World Environment Day

MAN, NATURE & COEXISTENCE – How Close Are We?

“It oozes rather than flows,” on June 22, 1969, a river fire captured the attention of Time magazine which initiated the environmental movement in USA, recognized as the parable of the burning river which has become an eternal emblem of environmental neglect across the globe. The Cuyahoga River that caught fire multiple times during 1950’s and 60’s when sparks from a passing train set fire to oil-drenched debris floating on the water surface. In 2013 the flash floods in Uttarakhand carried away countless lives and 5,700 people were presumed dead; devastating the divine land. We term it as a natural catastrophe however the insatiable human desires have huge contributions for the annihilation of the ‘Valley of Gods’. Our insensitivity towards the environment is one of the reasons for it’s ailing condition. Human beings do not possess a control over the natural calamities however through systematized efforts can reduce the intensity of destruction. Environmental scientist Dr V.S. Vijayan, a member of the expert panel on the Western Ghats, said Kerala was going through a man-made disaster in 2018 during the flood. Analysis from Global Forest Watch shows significant tree cover loss between 2001 and 2014 and the abolition of forests in the catchment areas of dams, alteration to mono culture agricultural estate, and unlawful construction and farming on slopes exceeding 30 degrees are some of the man made dynamics for the landslides and flood.

With the wheels of technological progression, comes the ogre of environmental degradation that leads towards a point of no return. In the expressions of Mr. Edgar S. Woolard, “Our continued existence as a leading manufacturer requires that we excel in environmental performance.” In the present day terminology, we live in a tech-driven world where one can conjure a world of unending happiness with a flick of finger; we attain gratification and the earth pays the penalty. According to Global E-waste Monitor (2017), Asia generated the largest amount of e-waste (18.2 Mt), followed by Europe (12.3 Mt), the Americas (11.3 Mt). By 2016, the world generated 44.7 million metric tonnes (Mt) of e-waste and only 20% was recycled through appropriate channels. According to International Labour Organization’s International Programme for the Elimination of Child Labour (IPEC), children often undergo rigorous crisis from poor labour conditions and face various hazards, varying from industrial accidents to heavy metal and chemical poisoning, and ergonomic and psycho-social problems as a considerable number of children come into contact with e-waste while scavenging on various waste sites. The lethal chemicals as arsenic, lead, mercury and chromium has turned out to be hazardous for the present and future generation. We suffer and eventually condemn our destiny; the Victorian realist, Thomas Hardy in his novel The Mayor of Casterbridge, proclaims, “It is clear that all our misfortunes are caused by our own mistakes, it’s hard to blame ‘fate’ or ‘destiny’ for the bad things that happen to us.” To cope up with the severe environmental loss, the World Commission on Environment and Development came up with the model of ‘sustainable development’ in the year 1987. Lester Brown in his book The Global Economic Prospect states, “Let us make this world a better place for those who are yet unborn. Let us not deliver them a world exhausted of all the resources, a world that lacks a healthy environment.” Our unsympathetic approach towards the nature has more or less rendered to the prevailing predicaments the generations face today. The unsustainable growth and the mechanistic view have substantiated the way to the despair of mankind.  India has been ranked 177 among 180 countries in the Environmental Performance Index (EPI) in 2018. Where do we actually stand? The WED 2019 theme focuses on curbing ‘Air Pollution’. Are we really aware of the quality of the air that we breathe? In some of the cities the Air Quality Index (AQI) has risen above 200 resulting to the unhealthy air quality standard.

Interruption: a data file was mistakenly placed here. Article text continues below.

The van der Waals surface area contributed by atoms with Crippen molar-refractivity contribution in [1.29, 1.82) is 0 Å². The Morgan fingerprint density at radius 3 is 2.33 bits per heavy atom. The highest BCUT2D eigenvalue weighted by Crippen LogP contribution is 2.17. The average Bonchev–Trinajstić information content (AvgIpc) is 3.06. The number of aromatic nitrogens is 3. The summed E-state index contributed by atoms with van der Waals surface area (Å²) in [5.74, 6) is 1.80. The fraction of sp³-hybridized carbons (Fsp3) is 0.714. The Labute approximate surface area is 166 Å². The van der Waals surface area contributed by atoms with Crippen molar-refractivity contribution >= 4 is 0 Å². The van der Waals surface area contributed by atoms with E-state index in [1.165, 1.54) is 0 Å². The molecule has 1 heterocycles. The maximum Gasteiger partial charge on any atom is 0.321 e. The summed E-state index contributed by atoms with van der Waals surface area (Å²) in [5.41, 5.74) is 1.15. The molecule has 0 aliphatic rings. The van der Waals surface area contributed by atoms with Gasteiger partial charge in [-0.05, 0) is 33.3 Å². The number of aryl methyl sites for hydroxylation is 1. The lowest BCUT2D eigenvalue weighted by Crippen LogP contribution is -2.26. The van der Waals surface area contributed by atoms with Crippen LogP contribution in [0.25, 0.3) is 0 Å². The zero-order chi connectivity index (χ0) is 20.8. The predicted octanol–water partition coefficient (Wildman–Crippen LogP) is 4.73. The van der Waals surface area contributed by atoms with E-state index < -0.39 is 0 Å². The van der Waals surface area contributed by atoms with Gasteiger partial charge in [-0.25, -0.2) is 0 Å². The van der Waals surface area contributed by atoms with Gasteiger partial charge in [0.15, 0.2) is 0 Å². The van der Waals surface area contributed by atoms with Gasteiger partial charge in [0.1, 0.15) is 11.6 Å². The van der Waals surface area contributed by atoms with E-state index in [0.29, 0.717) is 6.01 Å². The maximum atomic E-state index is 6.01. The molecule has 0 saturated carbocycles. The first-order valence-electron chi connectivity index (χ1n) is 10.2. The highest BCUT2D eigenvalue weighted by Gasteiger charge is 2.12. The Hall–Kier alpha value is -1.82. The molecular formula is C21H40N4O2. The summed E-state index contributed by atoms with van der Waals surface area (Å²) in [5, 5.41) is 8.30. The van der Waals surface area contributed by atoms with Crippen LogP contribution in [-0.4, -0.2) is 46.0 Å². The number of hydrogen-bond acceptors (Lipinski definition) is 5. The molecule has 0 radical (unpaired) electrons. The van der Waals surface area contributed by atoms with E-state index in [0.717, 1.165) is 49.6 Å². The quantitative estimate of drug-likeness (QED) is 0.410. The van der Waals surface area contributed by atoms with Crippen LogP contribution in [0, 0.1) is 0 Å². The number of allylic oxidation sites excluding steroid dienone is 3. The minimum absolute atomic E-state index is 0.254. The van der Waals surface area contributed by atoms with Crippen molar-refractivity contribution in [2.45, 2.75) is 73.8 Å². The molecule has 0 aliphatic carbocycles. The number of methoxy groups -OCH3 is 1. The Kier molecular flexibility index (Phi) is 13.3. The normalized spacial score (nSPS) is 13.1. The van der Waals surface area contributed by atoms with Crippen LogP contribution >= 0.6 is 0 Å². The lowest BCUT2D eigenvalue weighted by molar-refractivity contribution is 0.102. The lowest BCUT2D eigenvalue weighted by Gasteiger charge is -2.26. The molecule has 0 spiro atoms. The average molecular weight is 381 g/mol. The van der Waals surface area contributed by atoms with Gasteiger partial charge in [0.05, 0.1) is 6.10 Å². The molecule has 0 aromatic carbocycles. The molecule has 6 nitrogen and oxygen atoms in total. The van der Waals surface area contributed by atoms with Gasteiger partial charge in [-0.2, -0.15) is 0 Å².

In the enchanting words of Wordsworth, “Nature never betrays a heart that loves her.” Even the theme of World Environment Day for the year 2017 is based on the perception ‘Connecting People to Nature’. A hundred year old small village in the East Khasi Hills in Meghalaya, Mawlynnong, has earned the title of the Asia’s cleanest village which has excelled in the area of waste management, conservation of resources and maintaining a healthy environment. The community has taken the responsibility of maintaining a balance between the nature and development. The village welcomes all with the catchphrase, God’s Own Garden with a directory of do’s and don’ts to keep the village clean and pristine through foundation concepts of sustainable development. In 2003, the travel magazine Discover India conferred the village with the title of ‘the cleanest village’ which initiated a boost in tourism industry in Meghalaya. Perhaps our change in approach towards nature may secure the unborn; as Margaret Thatcher articulates, “No generation has a freehold on this earth. All we have is a life of tenancy– with a full repairing lease.” And the parable of ‘burning river’ will continue for perpetuity if not taken care ‘today’.

Contributor:

Dr. Shatabdi Som

2019-06-18T05:07:35+00:00